There is plenty more to digest in this as well including the “bad mouthing” by Fanatics around the industry, the cutting off jersey supply for mem card production, and a bunch of other things too. Here’s the link if you want to read for yourself in its entirety, which you should.
Fanatics response?? Not a surprise at all. They claimed to ESPN that the “lawsuit is a baseless, last-gasp, flailing effort by a company that has lost touch with its consumers, is failing in the marketplace, and has tried unsuccessfully to sell itself.” (Full article here.)
I mean, really what else can they say at this point?
The bottom line is, Fanatics is going to fight this and they have ample resources to do so. I’m sure the first step will be to try and get everything dismissed but these antitrust cases traditionally drag on for a long time and are very costly for both sides.
Does Panini have a basis for their claims? Maybe. But it’s going to be hard to prove some of it, especially arguing that exclusives are bad for the hobby, the industry, or competition when that’s been their own cash cow for many years (as well as all the other manufacturers). The term “clean hands” may come up a lot in this case and rightly so.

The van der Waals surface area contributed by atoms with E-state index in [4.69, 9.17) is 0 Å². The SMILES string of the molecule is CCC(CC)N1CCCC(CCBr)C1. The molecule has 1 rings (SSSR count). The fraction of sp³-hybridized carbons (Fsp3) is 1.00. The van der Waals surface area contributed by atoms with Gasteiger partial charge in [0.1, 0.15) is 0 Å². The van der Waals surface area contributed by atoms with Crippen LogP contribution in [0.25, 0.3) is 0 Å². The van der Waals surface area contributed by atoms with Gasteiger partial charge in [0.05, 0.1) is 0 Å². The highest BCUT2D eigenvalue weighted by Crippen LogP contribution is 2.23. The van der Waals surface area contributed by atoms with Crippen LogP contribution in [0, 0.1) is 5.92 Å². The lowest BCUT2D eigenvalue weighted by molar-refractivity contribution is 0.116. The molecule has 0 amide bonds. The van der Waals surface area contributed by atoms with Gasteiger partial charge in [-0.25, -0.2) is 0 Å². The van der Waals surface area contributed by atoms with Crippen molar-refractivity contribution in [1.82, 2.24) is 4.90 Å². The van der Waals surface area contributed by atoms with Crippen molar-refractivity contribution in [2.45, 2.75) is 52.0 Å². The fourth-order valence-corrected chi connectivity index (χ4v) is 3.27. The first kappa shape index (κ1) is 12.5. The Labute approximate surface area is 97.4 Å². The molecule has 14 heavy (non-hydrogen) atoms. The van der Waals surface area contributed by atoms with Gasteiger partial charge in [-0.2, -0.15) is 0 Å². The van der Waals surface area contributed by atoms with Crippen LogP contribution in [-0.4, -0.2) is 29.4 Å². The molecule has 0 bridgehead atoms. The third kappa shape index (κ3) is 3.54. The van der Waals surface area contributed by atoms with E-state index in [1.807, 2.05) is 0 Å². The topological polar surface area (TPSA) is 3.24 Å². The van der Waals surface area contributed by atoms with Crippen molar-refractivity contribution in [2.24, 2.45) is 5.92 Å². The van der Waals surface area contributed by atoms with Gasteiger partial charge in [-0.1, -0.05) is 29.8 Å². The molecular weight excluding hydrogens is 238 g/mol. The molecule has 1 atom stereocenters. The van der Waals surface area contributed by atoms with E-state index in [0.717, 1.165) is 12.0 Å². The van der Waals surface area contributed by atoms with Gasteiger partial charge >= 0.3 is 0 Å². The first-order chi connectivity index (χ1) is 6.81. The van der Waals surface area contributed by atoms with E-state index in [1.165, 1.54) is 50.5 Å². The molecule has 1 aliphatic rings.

Can we blame Panini for filing this, though? Not at all. What choice did they have at this point? I see this as a last gasp, throw it all at the wall and see what sticks kind of move.
But a couple of things could come out of this which I think is a bigger take away. This could become a full scale, pull-back the curtain moment in the hobby. We could get to see much more of the inter-workings of exclusive contracts that aren’t generally made public. We may get a glimpse of the production process that largely is kept secret by the manufacturers. We could have the process of how autograph licensing and memorabilia acquisition by the manufacturers exposed. But most of all, if Panini is successful at this, we could see a ripple effect that will wash over all aspects of the entire hobby, both high end and low end, with all manufacturers across all sports.
Tim Parish is a writer-at-large for Puck Junk. Follow him on Twitter @therealdfg.
Illustrations by Sal Barry.